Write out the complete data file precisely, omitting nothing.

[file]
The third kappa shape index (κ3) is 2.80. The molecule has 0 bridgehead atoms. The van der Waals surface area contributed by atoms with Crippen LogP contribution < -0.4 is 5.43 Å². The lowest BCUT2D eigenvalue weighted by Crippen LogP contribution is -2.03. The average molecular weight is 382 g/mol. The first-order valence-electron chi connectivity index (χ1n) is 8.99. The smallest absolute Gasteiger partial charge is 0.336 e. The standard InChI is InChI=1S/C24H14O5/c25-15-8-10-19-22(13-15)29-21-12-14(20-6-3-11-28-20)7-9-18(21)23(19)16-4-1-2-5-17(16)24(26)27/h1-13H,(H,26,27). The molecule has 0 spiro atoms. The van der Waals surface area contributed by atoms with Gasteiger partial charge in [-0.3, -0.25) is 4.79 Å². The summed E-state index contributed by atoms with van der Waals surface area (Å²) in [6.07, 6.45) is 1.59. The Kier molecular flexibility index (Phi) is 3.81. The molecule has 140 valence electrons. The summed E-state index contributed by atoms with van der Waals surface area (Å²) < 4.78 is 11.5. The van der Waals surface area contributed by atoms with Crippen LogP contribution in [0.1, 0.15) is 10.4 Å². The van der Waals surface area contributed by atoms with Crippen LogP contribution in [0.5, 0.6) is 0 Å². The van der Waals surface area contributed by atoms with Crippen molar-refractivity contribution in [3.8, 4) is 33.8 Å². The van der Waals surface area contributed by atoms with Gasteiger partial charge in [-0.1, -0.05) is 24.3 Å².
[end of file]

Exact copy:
The third kappa shape index (κ3) is 2.80. The molecule has 0 bridgehead atoms. The van der Waals surface area contributed by atoms with Crippen LogP contribution < -0.4 is 5.43 Å². The lowest BCUT2D eigenvalue weighted by Crippen LogP contribution is -2.03. The average molecular weight is 382 g/mol. The first-order valence-electron chi connectivity index (χ1n) is 8.99. The smallest absolute Gasteiger partial charge is 0.336 e. The standard InChI is InChI=1S/C24H14O5/c25-15-8-10-19-22(13-15)29-21-12-14(20-6-3-11-28-20)7-9-18(21)23(19)16-4-1-2-5-17(16)24(26)27/h1-13H,(H,26,27). The molecule has 0 spiro atoms. The van der Waals surface area contributed by atoms with Gasteiger partial charge in [-0.3, -0.25) is 4.79 Å². The summed E-state index contributed by atoms with van der Waals surface area (Å²) in [6.07, 6.45) is 1.59. The Kier molecular flexibility index (Phi) is 3.81. The molecule has 140 valence electrons. The summed E-state index contributed by atoms with van der Waals surface area (Å²) < 4.78 is 11.5. The van der Waals surface area contributed by atoms with Crippen LogP contribution in [0.1, 0.15) is 10.4 Å². The van der Waals surface area contributed by atoms with Crippen LogP contribution in [0.5, 0.6) is 0 Å². The van der Waals surface area contributed by atoms with Crippen molar-refractivity contribution in [3.8, 4) is 33.8 Å². The van der Waals surface area contributed by atoms with Gasteiger partial charge in [-0.1, -0.05) is 24.3 Å².